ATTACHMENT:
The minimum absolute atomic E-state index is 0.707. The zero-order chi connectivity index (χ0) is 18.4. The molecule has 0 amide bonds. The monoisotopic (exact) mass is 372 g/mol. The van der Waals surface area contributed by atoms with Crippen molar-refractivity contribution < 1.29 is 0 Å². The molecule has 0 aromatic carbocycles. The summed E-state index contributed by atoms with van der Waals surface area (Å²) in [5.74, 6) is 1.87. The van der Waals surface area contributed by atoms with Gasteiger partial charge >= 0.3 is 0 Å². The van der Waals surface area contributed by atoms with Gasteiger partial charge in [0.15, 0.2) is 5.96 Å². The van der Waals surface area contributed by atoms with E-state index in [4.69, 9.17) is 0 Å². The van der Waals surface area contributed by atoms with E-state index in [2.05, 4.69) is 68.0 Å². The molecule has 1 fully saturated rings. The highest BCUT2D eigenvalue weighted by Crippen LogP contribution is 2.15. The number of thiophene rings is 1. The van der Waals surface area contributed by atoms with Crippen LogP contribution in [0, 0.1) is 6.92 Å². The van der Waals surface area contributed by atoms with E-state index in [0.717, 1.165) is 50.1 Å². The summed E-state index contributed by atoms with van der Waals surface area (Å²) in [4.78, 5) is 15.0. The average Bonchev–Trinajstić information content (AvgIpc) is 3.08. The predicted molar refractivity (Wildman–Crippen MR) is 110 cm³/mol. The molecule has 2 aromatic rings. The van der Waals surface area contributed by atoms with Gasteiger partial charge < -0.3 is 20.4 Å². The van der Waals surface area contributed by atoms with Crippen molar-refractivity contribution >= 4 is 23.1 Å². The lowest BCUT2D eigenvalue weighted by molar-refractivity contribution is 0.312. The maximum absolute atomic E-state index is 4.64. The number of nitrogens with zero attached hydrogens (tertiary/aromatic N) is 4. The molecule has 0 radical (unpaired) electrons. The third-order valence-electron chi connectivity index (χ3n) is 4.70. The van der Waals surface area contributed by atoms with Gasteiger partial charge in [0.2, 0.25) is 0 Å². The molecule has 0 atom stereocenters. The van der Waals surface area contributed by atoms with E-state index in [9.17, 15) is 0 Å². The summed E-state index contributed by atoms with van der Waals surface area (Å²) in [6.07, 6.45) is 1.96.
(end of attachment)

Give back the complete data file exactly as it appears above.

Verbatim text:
The minimum absolute atomic E-state index is 0.707. The zero-order chi connectivity index (χ0) is 18.4. The molecule has 0 amide bonds. The monoisotopic (exact) mass is 372 g/mol. The van der Waals surface area contributed by atoms with Crippen molar-refractivity contribution < 1.29 is 0 Å². The molecule has 0 aromatic carbocycles. The summed E-state index contributed by atoms with van der Waals surface area (Å²) in [5.74, 6) is 1.87. The van der Waals surface area contributed by atoms with Gasteiger partial charge >= 0.3 is 0 Å². The van der Waals surface area contributed by atoms with Gasteiger partial charge in [0.15, 0.2) is 5.96 Å². The van der Waals surface area contributed by atoms with E-state index in [4.69, 9.17) is 0 Å². The van der Waals surface area contributed by atoms with E-state index in [2.05, 4.69) is 68.0 Å². The molecule has 1 fully saturated rings. The highest BCUT2D eigenvalue weighted by Crippen LogP contribution is 2.15. The number of thiophene rings is 1. The van der Waals surface area contributed by atoms with Crippen LogP contribution in [0, 0.1) is 6.92 Å². The van der Waals surface area contributed by atoms with E-state index in [0.717, 1.165) is 50.1 Å². The summed E-state index contributed by atoms with van der Waals surface area (Å²) in [4.78, 5) is 15.0. The average Bonchev–Trinajstić information content (AvgIpc) is 3.08. The predicted molar refractivity (Wildman–Crippen MR) is 110 cm³/mol. The molecule has 2 aromatic rings. The van der Waals surface area contributed by atoms with Gasteiger partial charge < -0.3 is 20.4 Å². The van der Waals surface area contributed by atoms with Crippen molar-refractivity contribution >= 4 is 23.1 Å². The lowest BCUT2D eigenvalue weighted by molar-refractivity contribution is 0.312. The maximum absolute atomic E-state index is 4.64. The number of nitrogens with zero attached hydrogens (tertiary/aromatic N) is 4. The molecule has 0 radical (unpaired) electrons. The third-order valence-electron chi connectivity index (χ3n) is 4.70. The van der Waals surface area contributed by atoms with Gasteiger partial charge in [0.2, 0.25) is 0 Å². The molecule has 0 atom stereocenters. The van der Waals surface area contributed by atoms with E-state index in [9.17, 15) is 0 Å². The summed E-state index contributed by atoms with van der Waals surface area (Å²) in [6.07, 6.45) is 1.96.